Have you heard the term catastrophic health expenditure or CHE before? You should have as many MSers and their families are exposed to catastrophic health expenditure.
CHE occurs when the spending on health exceeds a pre-defined percentage of a person’s or household’s capacity to pay. CHE has a massive impact on MSers’ lives and usually discourages them from using healthcare services and often leads to a reduction in the use of other essential goods and services. In summary, CHE exposes families of MSers to poverty and economic ruin.
In 2014 when I was visiting India on my sabbatical I remember meeting a relatively well-off woman with MS who was having to buy her weekly Avonex (interferon-beta-1a) injection one syringe at a time. She told me that if she couldn’t raise the money from family and friends she would simply miss that week’s injections. Her neurologist told me that she was from quite a wealthy middle-class family and that her MS had devastated their finances. Does this story sound familiar?
If you live in the UK or another country with a socialist healthcare system you are generally protected from CHE by having free access to healthcare and social safety net in the form of unemployment and/or disability benefits. However, if you live in a country with a healthcare system that is based on a fee-for-service private model with substantial out-of-pocket payments it is easy to see how MS can cause CHE.
Iran is a country with substantial out-of-pocket payments for health system financing. The study below shows that about 1 in 25 families with someone with MS encounter catastrophic healthcare costs. Importantly, the brand of DMT, housing, income and health insurance were significantly correlated with catastrophic expenditure. This is one of our motivations for forming a Grass Roots Off-Label DMT Initiative (GROLDI), which promises to lower the costs of treating MS in countries such as Iran by addressing the unacceptable costs of innovator DMTs in countries such as Iran. Iran is not even a good example as the government has at least allowed biosimilars and generics to emerge to try and lower prices of the so-called ‘innovator DMTs’.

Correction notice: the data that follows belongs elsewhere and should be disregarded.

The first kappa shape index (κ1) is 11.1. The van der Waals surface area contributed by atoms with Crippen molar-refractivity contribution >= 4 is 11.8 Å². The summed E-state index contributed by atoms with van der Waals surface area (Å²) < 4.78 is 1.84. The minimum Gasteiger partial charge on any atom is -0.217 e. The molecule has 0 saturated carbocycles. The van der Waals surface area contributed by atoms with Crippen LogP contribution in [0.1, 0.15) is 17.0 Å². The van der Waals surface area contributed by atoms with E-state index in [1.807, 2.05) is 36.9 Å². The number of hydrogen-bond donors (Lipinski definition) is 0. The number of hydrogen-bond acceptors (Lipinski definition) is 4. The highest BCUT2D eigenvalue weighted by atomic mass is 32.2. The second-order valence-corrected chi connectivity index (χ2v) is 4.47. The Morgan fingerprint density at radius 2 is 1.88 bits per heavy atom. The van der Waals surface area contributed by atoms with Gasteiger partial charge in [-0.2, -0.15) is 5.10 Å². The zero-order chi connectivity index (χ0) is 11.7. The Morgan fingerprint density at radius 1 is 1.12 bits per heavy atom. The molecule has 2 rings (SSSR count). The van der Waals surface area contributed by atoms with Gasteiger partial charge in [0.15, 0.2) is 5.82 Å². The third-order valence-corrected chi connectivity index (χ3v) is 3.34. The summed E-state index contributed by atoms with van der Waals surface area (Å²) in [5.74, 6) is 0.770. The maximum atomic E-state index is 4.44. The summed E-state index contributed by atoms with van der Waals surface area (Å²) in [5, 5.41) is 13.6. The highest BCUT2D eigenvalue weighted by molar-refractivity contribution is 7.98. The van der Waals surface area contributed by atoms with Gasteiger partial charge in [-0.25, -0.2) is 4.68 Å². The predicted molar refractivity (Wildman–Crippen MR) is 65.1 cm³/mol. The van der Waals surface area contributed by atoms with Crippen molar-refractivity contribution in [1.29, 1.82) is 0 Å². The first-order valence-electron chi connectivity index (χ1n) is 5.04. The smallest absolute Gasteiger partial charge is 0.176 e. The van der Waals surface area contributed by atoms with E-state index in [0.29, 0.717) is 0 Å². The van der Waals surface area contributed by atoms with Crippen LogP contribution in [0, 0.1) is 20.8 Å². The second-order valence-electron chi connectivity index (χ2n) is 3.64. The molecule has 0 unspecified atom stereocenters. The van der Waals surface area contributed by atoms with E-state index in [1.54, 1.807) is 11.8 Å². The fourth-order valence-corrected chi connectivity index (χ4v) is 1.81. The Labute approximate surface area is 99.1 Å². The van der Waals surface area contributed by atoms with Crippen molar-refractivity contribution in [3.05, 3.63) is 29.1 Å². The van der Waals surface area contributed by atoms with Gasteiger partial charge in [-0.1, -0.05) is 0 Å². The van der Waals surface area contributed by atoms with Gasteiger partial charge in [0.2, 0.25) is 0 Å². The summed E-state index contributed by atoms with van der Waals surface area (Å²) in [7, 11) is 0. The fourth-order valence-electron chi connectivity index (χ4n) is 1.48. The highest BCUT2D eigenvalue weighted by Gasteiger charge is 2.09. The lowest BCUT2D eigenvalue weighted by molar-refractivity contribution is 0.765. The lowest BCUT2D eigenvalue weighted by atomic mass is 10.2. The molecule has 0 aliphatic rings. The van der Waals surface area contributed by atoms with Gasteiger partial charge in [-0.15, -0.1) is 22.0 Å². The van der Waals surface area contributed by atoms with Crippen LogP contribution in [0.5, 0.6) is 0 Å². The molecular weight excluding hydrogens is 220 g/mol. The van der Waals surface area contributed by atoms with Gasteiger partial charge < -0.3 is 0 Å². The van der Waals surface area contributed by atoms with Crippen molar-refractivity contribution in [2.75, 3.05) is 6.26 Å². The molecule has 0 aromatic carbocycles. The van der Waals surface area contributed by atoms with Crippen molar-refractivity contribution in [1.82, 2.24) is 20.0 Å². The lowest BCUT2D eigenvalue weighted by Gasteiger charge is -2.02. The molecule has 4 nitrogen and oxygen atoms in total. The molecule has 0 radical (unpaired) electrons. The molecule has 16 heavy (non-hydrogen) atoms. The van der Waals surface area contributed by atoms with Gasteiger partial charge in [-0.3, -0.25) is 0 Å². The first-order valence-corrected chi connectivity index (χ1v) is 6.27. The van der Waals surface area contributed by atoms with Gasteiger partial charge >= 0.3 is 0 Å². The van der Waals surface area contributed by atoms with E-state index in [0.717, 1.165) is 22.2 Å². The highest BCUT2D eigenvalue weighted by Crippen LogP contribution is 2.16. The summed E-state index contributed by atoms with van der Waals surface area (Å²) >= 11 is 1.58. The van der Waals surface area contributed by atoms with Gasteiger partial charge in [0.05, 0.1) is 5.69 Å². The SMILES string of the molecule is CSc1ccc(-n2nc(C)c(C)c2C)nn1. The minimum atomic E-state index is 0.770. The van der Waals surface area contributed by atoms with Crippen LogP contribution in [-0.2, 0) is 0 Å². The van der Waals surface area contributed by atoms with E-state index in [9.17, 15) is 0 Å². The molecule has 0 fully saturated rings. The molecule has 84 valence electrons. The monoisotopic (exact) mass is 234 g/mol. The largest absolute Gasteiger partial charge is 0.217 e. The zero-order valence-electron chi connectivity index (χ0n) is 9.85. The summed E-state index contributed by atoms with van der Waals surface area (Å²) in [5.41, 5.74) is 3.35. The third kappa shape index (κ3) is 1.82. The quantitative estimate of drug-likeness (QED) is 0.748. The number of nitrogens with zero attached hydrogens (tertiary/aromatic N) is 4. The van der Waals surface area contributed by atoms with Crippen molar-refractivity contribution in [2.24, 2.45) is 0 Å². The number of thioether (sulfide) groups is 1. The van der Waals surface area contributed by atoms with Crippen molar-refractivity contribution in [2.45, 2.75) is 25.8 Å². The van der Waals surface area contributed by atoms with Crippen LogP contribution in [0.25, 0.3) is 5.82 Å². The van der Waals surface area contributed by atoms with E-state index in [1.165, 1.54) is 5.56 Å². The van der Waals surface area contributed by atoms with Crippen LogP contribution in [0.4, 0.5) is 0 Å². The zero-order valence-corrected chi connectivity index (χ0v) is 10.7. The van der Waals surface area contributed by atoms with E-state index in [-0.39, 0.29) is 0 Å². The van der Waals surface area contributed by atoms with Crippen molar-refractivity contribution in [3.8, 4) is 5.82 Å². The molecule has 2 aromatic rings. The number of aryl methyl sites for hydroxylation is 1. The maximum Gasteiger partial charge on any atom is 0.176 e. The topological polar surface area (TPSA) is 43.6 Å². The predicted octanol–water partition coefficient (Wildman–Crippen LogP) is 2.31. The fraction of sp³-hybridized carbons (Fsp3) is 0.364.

Not surprisingly there is a literature of CHE in many low- and middle-income countries, for example, Brazil. Kenya, China, Nepal, Korea and India. But it is also a growing problem in countries such as the USA in the medically uninsured. Over 60% of personal bankruptcies in the USA are triggered by health crises. I sincerely hope you will agree that CHE is another reason why we need to move off-label DMTs up the political agenda and to push-back on Pharma’s influence to prevent off-label prescribing.
I am prepared to bet that if we studied the economic impact of MS worldwide we would find that MS is a common cause of CHE. Is anyone prepared to take on this challenge? How common is CHE in your country and how often is it triggered by someone in the family being diagnosed with MS?
Juyani et al. Multiple Sclerosis and Catastrophic Health Expenditure in Iran. Glob J Health Sci. 2016 Sep 1;8(9):53778.
BACKGROUND: There are many disabling medical conditions which can result in catastrophic health expenditure. Multiple Sclerosis is one of the most costly medical conditions through the world which encounter families to the catastrophic health expenditures. This study aims to investigate on what extent Multiple sclerosis patients face catastrophic costs.
METHOD: This study was carried out in Ahvaz, Iran (2014). The study population included households that at least one of their members suffers from MS. To analyze data, Logit regression model was employed by using the default software STATA12.
RESULTS: 3.37% of families were encountered with catastrophic costs. Important variables including brand of drug, housing, income and health insurance were significantly correlated with catastrophic expenditure.
CONCLUSIONS: This study suggests that although a small proportion of MS patients met the catastrophic health expenditure, mechanisms that pool risk and cost (e.g. health insurance) are required to protect them and improve financial and access equity in health care.